Saturday, January 28, 2006

Falling Out of Print

I'm cross-posting this from Boing Boing:
Falling Out of Print is a Book's Natural Fate

“Teresa Nielsen Hayden, a science fiction editor at Tor Books, has posted a brilliant rumination on the ephemerality of literature -- how quickly most books, even popular ones, disappear into history. She uses a collection of bestseller lists from 1900 to 1955 to make her case, and delves wisely into the harm that extended copyright terms have wrought upon those who would rescue classics from the scrapheap of time:

'The literature taught in schools is that which has survived: a collection of gross statistical anomalies. This is misleading. Falling out of print is a book's natural fate. We can belatedly train ourselves to believe that this will happen to other people's books. What's hard is for writers to believe it will happen to their own.

'It'll happen just the same. It happens faster in mainstream fiction than it does in Our Beloved Genre, more slowly for nonfiction history books, very fast indeed for computer manuals; but in the end, all but a very few titles will be forgotten. Just look at the authors in that collection of bestseller lists. You're a literate bunch, but have you ever heard of Harold Bell Wright? How about Mazo de la Roche? Mary Roberts Rinehart, Lloyd Douglas, Irving Bacheller, Frank Yerby, Coningsby Dawson, Warwick Deeping? These were all notable authors in their day. Some of their books were no better than they should be, while others were genuinely praiseworthy; but all of them spent some time perched on top of the commercial heap.'”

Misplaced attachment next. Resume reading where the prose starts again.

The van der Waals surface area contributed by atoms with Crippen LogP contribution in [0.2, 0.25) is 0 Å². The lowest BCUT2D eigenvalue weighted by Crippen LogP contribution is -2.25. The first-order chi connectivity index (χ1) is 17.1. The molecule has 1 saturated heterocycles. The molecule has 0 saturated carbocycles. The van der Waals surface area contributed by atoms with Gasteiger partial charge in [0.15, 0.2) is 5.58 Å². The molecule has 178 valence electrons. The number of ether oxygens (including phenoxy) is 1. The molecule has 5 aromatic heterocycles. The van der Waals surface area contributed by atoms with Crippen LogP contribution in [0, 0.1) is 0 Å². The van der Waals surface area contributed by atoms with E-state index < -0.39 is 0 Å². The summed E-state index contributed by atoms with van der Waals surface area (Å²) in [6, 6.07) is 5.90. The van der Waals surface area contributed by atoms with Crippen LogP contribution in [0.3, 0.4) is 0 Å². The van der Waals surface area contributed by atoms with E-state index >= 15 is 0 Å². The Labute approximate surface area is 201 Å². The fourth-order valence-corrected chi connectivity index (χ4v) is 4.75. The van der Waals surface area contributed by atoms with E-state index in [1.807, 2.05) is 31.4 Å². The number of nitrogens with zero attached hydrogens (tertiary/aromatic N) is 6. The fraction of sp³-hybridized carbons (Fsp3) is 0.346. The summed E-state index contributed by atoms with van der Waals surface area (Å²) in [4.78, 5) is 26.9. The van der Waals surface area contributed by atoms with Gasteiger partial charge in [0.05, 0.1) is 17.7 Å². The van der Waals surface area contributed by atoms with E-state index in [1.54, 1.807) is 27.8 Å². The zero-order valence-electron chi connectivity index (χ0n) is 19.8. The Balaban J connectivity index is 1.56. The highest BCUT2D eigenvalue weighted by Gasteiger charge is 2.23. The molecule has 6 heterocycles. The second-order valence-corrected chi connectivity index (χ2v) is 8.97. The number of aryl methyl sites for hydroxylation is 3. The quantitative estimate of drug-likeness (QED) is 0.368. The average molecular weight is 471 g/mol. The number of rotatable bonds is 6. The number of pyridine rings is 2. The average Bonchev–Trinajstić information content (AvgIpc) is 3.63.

So let me get this straight: Hayden uses "a collection of bestseller lists" as a standard of what ought to become a classic? Hmmm. What do bestseller lists have to do with anything? It seems to me that oftentimes it's just the other way around. For example, while I despise James Joyce because I think he was an (intelligent) fraud and charlatan, I also see his work as a classic of the so-called Modern period, even more so than the works of Stein or Kafka. Yet how many everyday people have ever actually read his work? I'm guessing not very many. In fact, Ulysses has never really been popular with the reading public. It stays in print now only because professors assign it to tens of thousands of captive students in universities throughout the Western world, and because many of those same students desperately want to look like a cognoscenti whenever they sit in a trendy coffee shop and talk literary politics with other hip-hippy, bourgeois-proletariat elitists.

From Wikipedia: “A classic is an item that has become a ubiquitous and unique symbol or icon of a time gone by, mainly because of its inherent quality or its representative status.” I agree, except to note that a work of “inherent quality” is not necessarily a work that is good. Rather, it must be so outstanding for whatever reason of its own that it actually creates a movement or comes to represent an existing one, whether popular or not. Ulysses is an example; its unique traits had such inherent quality that they became a rallying point for those who appreciated those same qualities: a disdain for literature as story, and a desire to see literature turned into a tool for cognitive disintegration (or at least a reflection of the author's own disintegration).

On the specific issue brought up by Hayden about stories going out of print, I say, “So what?” I don't write to be famous, rich, or remembered. I write because I love story, and I feel a sense of pride and happiness when I get it right. Yeah, I want to get paid someday and yeah I want to know that certain readers enjoy my work, but I have no illusions that a book deal will somehow transform my sense of self. In other words, it's not the main or motivating reason that I write. I suppose it's true that if I believe in my story enough, and I am faced with a publisher who has no vision for it, then I will want to fight to keep my story in print. But right now that's a problem I can only hope to face.